In her salutatorian address, Crothersville High School senior Marissa Carter shared some important numbers about the Class of 2016.

Of the 29 members of the class, 38 percent had associate degrees before earning their high school diplomas, made possible through the Austin Crothersville Early College Initiative.

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Seventy-six percent of the seniors are going to college, while 10 percent of them are going into the military. Also, 55 percent held a job during the school year.

But most importantly, Carter said, 100 percent of the class members will be successful as long as they shoot for the stars.

“Class of 2016, here’s my challenge to you,” she said Friday night during the school’s 120th graduation ceremony. “Set one goal for yourself. If you fail, have courage. Learn from it. Try again. When you reach that goal, don’t stop there. Set one more goal. I have no doubt that 100 percent of you have the ability to reach every goal on your way to success.”

Carter was one of 11 seniors who received associate degrees in general studies from Ivy Tech Community College.

Andrew Jackson was a part of that group, too, and he’s also among the high percentage of graduates moving on to college. He plans to attend Indiana University-Purdue University Columbus and major in mechanical engineering.

Jackson said it meant a lot to have the opportunity to earn a college degree in high school.

“My brother went through it,” he said of the early college program. “He helped me prepare and get ready for what I would have to do. I knew I would save a lot of money along the way, and it’s a lot of time saved. It will cut two years off (of college). It helped me learn how to get used to it, rather than just having to jump straight in.”

Classmate Andrew Keith is among the small percent going into the military. In fact, July 30 will mark a year since he enlisted in the Army National Guard.

During the Crothersville Red, White and Blue Festival last year, a recruiter stopped Keith and talked to him about the benefits of joining the National Guard. Keith learned he could earn college credits and money.

“It paid me real well, and if you sign up for eight years, you get 100 percent tuition,” Keith said.

Since swearing in, Keith has attended drills once a month, and he will take a physical fitness test and go through three phases — red, white and blue — to prepare for basic training. He is about a week away from starting basic training.

“Ever since I’ve been going to drills, I feel more comfortable, and they’ve prepared us,” he said.

After basic training, he will be stationed in Shelbyville and get the opportunity to work on diesel equipment, which ties in with his ultimate goal of becoming a diesel mechanic.

Keith, though, already has a head start on that career. In high school, he earned automotive mechanic and welding certifications through Ivy Tech.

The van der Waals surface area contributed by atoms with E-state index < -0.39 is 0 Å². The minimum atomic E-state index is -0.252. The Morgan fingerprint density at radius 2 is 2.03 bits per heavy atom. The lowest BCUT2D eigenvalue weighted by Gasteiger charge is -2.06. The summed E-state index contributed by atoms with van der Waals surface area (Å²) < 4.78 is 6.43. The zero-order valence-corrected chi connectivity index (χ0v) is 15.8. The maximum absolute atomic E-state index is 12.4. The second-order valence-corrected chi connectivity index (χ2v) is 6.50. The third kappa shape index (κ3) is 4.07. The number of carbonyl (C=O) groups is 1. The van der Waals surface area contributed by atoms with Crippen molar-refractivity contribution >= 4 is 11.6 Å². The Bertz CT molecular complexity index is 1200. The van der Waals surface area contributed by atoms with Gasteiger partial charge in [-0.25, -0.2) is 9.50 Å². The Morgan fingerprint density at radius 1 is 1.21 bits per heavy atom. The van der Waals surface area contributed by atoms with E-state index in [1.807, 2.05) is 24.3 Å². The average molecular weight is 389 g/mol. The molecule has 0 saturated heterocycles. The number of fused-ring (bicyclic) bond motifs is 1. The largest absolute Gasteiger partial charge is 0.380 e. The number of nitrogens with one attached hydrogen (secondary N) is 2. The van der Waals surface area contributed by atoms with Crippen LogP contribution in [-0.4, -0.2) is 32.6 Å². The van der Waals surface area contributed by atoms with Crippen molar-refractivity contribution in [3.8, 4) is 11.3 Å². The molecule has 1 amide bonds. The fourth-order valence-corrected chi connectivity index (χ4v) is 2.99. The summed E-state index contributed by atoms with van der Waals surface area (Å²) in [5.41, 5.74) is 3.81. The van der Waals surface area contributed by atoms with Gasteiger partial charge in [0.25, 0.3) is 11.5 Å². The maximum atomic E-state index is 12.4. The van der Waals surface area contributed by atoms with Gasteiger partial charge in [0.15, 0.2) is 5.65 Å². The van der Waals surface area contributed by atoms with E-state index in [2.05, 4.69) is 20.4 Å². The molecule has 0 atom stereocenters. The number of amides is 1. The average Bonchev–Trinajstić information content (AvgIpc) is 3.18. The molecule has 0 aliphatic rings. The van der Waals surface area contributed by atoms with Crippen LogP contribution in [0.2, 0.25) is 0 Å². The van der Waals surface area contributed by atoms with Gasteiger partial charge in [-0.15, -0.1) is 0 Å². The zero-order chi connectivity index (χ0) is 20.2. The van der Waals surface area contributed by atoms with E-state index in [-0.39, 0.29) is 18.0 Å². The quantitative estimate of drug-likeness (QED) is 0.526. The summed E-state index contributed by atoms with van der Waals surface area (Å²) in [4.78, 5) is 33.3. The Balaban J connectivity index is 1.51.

Looking back on his decision to join the military, Keith said it was a good one.

“It’s kind of hard to explain. It’s really special,” he said. “You could ask me a couple of years ago, ‘Are you going to be in the military?’ I would have said, ‘No.’ But my papaw was in World War II, and I told my mom I wanted to be like him and follow in his footsteps.

“Here I am in the military, and it’s just amazing,” he said. “I got back from drills last weekend and went to go get something to eat and saw everyone, and I was like, ‘I’m serving the country.’”

Class valedictorian Torri Boldery earned her associate degree in high school and plans to attend college. A few weeks ago, she said she didn’t know where she wanted to go to college but has since made that decision. She still has yet to decide her course of study.

“Coming from someone who has a fear of procrastinating my plans, not knowing what will happen after Crothersville scares me — a lot,” she said during her valedictorian address. “And I know that I’m not the only one with the fear of the unknown.”

It’s the same fear the class members had while learning certain subjects in school, Boldery said. But since they were at graduation, they realized they made it through.

“We as a class went into the whole high school thing blind, with so many things that we were unsure of,” Boldery said. “But this last year of high school has been different. One thing that I’ve learned this year is not to be afraid of what you don’t know.”

Getting through the past four years with her classmates completely changed her perspective, Boldery said.

“I hope that you all remember that through the hardships, we prevailed,” she said. “Remember that although it was difficult for us all to get here today, to sit amongst the Class of 2016, we had to stand up after every single time we were pushed down. Today is proof to all of us that we can achieve despite whatever each of us has been through.”

As the class moves forward, Boldery said she has high hopes.

“I hope all of you choose to take on the unknown without hesitation,” she said. “I encourage you all to remember that you can get through anything and to use that motivation to get you wherever you want to be in life.”

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